Relatedly, you should always have a price tag on anything you are selling so that you do not compromise people's perception of its value. (This is not necessarily going to make you the most popular person in your techy circle of friends, but then again since they won't actually buy your stuff their opinion is not the world's most relevant.)
If you give it away for free, give it away by special arrangement. (Which will make people feel like they're in the in-crowd with backstage passes, rather than entitled louts.)
Free apps, people will download haphazardly and then delete, leading to many 1-star reviews.
With more expensive apps, people are much more likely to appreciate the app as they do the research before spending their money.
Source: taking a look at the App Store plus my own apps.
For example, I found that there were several problems to be solved that were all related to the same domain. Apps existed that do a decent job of solving problem X. So I wrote an app to solve problem Y. I have received numerous 1-star reviews because the user is disappointed that my app does not solve Problem X. In my case, I am pretty confident that I clearly described the problem solved by my app. I even explicitly say that it is not meant to solve problem X.
I have also received many positive reviews from users looking for an app that solves Problem Y. So in my case, I don't think it was a problem with understanding the user.
... was never made before ...
... does always what it should ...
Something like that?
The words used in 5-star reviews aren't bad, though, except for the word "perfect". It's often misused when describing software.
I don't understand this, could you explain?
 log 3 / log 5 ~= 0.68.
The iPad has a memory fragmentation problem. The longer the unit is up, the less you can guarantee that a request for a large amount of memory won't be met with a watchdog kill. What works once when it's from a fresh boot may not work a few days or a few weeks later.
Now, it seems most people never handle malloc returning NULL, and "you can't do this today" is a bad user experience. But crashing is what happens in the first case anyway, and being auto-killed is a bad experience too.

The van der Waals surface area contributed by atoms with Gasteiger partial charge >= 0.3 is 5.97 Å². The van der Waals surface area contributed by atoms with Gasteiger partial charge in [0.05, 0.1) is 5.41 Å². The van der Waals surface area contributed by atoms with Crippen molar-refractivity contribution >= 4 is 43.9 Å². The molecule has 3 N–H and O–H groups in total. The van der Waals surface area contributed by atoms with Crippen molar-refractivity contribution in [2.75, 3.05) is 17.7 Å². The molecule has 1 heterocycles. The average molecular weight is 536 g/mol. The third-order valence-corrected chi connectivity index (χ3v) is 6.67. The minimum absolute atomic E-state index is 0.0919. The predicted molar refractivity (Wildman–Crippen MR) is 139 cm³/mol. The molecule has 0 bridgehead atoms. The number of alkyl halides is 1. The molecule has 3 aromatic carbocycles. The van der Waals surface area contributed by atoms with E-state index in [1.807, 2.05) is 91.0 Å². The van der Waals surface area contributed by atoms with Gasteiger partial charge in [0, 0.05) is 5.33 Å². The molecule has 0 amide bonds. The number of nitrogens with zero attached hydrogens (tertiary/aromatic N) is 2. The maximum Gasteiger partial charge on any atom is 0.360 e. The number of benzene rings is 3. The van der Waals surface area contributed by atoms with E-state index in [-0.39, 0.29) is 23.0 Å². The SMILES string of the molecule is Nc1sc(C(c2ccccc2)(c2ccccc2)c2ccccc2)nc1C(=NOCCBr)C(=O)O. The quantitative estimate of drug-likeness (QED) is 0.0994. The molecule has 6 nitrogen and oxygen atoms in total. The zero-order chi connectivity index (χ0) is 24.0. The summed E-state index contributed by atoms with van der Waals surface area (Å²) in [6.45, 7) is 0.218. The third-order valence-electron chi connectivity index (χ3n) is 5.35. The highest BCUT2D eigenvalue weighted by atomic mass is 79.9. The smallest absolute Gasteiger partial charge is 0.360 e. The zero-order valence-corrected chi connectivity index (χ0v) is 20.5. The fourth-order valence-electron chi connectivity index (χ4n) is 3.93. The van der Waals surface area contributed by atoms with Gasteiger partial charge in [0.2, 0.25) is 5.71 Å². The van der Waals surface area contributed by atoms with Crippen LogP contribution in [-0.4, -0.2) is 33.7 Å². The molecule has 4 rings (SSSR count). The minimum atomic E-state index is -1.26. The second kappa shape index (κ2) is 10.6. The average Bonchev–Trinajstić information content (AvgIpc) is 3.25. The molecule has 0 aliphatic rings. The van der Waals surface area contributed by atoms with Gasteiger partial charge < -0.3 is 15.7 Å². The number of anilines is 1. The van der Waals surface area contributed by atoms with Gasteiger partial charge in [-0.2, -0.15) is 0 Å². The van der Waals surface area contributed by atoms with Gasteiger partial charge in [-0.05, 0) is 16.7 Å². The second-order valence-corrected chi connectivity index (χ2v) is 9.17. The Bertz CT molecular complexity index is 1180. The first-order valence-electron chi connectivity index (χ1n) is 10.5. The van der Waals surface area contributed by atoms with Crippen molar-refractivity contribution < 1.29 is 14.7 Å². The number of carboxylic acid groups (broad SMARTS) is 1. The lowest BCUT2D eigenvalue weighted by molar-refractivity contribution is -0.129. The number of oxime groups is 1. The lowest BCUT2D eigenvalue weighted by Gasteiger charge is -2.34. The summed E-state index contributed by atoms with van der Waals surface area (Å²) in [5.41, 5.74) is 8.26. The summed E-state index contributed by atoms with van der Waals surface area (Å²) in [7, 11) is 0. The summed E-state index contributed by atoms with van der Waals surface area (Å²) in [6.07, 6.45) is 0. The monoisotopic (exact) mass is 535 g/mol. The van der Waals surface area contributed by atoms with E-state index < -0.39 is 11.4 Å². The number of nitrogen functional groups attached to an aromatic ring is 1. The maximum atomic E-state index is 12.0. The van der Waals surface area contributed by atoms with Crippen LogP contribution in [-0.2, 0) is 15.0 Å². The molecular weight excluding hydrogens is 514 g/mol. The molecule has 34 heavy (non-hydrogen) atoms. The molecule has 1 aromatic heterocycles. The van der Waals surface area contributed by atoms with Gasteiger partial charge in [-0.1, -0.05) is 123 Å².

Can't malloc return NULL and the app act accordingly ("your picture is too big, so i am not going to edit it").
Thats exactly what happens. You're free to run:
void *foo = malloc(INT_MAX);
// edit: Here's what happens when you do run that (the last line is a NSLog() to show the address of foo):
Malloc(4972,0x3e088868) malloc: *** mmap(size=2147483648) failed (error code=12)
*** error: can't allocate region
*** set a breakpoint in malloc_error_break to debug
2010-09-12 19:44:59.154 Malloc[4972:307] malloc: 0x0
iOS devices have NO virtual memory at the OS level. Once it's out of physical RAM, that's when it really begins to clamp down on app memory usage. There's only 256 MB of RAM on the iPad, so loading that one image needs at least 40 MB of that. If a bunch of the Apple-originated processes are resident in memory, and it seems like it hangs on to a bunch of them even after the app is closed, then it may or may not let you use that much memory.
I'm wondering if this is a new word among young people now. Kind-of the new "sucks" maybe?
I also get an overwhelming amount of 5 star ratings with well thought out reviews. So when one of these "useless" comments pops in, it throws me back to high school days, when everything "sucked" - which is why I wonder if the word is the new "sucks".
Thinking back, saying "sucks" so often was quite useless.
Surely, we will find content with a lot less use of subjective terms like "awesome" but I'm curious by how much. That's one way to get a sense how objectively critical the posts/comments mostly are.
Most apps settle into the 3 star range for that reason.
Most likely due to the memory manager issues mentioned above. I've seen some quality apps get massive numbers of one star reviews for this type of problem.
The star rating system really irks me for this reason. Something that could be fixed to perfect condition in less than 24hours permanently carries the baggage beyond its relevance.
This is equivalent of all those spamfographics